5.7/10
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Be Cool (2005)

PG-13 | | Comedy, Crime, Music | 4 March 2005 (USA)
Disenchanted with the movie industry, Chili Palmer tries the music industry, meeting and romancing a widow of a music executive on the way.

Director:

Writers:

(novel), (screenplay)
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1 win & 13 nominations. See more awards »
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Cast

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Darryl (as GregAlan Williams)
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Elliot Wilhelm (as The Rock)
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Storyline

Streetwise mobster-turned-movie producer Chili Palmer is back, but this time Chili has abandoned the fickle movie industry and veered into the music business, tangling with Russian mobsters and gangsta rappers and taking a talented, feisty young singer named Linda Moon under his wing. From the recording studio to an Aerosmith concert to the MTV Music Awards, he manipulates events to watch them play out the Chili way, using his signature blend of wiseguy skills and negotiation tactics. It's a dangerous business, and everyone's looking for their next big hit. Written by Sujit R. Varma

Plot Summary | Plot Synopsis

Taglines:

Everyone is looking for the next big hit

Genres:

Comedy | Crime | Music

Motion Picture Rating (MPAA)

Rated PG-13 for violence, sensuality, and language including sexual references | See all certifications »

Parents Guide:

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Details

Official Sites:

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Release Date:

4 March 2005 (USA)  »

Also Known As:

Tómalo con calma  »

Box Office

Budget:

$53,000,000 (estimated)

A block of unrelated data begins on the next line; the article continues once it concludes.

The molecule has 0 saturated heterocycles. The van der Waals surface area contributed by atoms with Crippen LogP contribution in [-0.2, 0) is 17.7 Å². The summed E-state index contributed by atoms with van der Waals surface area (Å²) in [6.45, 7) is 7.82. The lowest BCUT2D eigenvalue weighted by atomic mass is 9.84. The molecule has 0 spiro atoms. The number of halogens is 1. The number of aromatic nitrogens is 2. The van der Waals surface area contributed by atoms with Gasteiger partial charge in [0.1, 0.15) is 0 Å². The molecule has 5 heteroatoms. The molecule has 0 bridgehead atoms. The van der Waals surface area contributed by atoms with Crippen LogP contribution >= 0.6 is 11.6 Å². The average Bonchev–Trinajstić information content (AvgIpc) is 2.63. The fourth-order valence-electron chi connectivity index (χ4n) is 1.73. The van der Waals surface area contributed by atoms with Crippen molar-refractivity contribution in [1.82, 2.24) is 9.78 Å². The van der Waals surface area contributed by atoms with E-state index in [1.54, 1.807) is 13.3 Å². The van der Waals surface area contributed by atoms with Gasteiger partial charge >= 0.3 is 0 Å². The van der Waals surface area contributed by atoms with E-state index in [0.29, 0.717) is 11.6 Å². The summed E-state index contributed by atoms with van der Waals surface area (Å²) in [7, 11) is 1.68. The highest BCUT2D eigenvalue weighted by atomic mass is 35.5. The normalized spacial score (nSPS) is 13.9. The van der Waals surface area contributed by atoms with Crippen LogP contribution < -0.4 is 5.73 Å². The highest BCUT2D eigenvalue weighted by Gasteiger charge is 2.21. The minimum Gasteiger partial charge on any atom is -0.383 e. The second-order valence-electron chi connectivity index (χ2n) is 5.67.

Opening Weekend:

$23,450,212 (USA) (6 March 2005)

Gross:

$56,046,979 (USA)
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Company Credits

Show detailed on  »

Technical Specs

Runtime:

Sound Mix:

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Aspect Ratio:

2.40 : 1
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Did You Know?

Trivia

John Travolta and Uma Thurman dance, paying homage to their roles in Pulp Fiction (1994), in which the two dance together as well. See more »

Goofs

When Chili meets Steven Tyler after the basketball match, Tyler can be seen mouthing other actors' lines. See more »

Quotes

[first lines]
Chili Palmer: I hate sequels.
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Crazy Credits

In the closing credits, the various cast members are seen dancing, even the Russian "corpse". See more »

Connections

References Larry King Live (1985) See more »

Soundtracks

Melbourne Mansion
Written by Curt Sobel and Gary Schreiner
Courtesy of Palisades Music Productions
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User Reviews

The book was better...lol
6 March 2005 | by (United States) – See all my reviews

In the sequel to 1995's 'Get Shorty,' John Travolta is all swagger and one-liners, reprising his role as shylock/movie producer Chili Palmer. This time around, Chili abandons the fickle film industry for the ever-so-stable world of music, in an effort to discover the next big pop sensation and thus save the beautiful Edie's (Uma Thurman) ailing indie record label. When Chili takes a promising young singer (Christina Milian) under his wing, however, he finds himself in hot water with a wannabe gangsta/mogul (Vince Vaughn), a gay bodyguard (The Rock), and a slew of Russian mobsters. With a bounty on his head and time running out, Chili realizes there's only one way to come out on top: 'Be Cool.'

This was a comedy. And with comedy you allow for the nonsense. The nonsense makes us laugh. However, the comedy in this movie was clichéd. There was a white guy acting black, a gay aspiring actor, shady record producers and homicidal rappers. Of course John Travolta danced with Uma Thurman. Count the movies John Travolta doesn't dance in. And to boot, Cedric the Entertainer was not funny. It hurts me. The first introduction audiences had to Chili Palmer was unique. But in the sequel, we already knew Chili's cool as ice, no nonsense approach to project management. The only thing we had to look forward to was the immense supporting cast, most of whom were incredibly disappointing. I'm not going to say it was totally unfunny. I laughed. But also, I cried. I cried. It's strictly a numbers game. Put 75 people in the cast and someone is bound to make you laugh. As for the completely insulting product placements, note to Hollywood producers, AUDIENCE IS NOT SUPPOSED TO KNOW.

I feel bad now. Then again I don't. I've often said that sequels are never as good as the first. The Godfather II's are the exception, not the rule.


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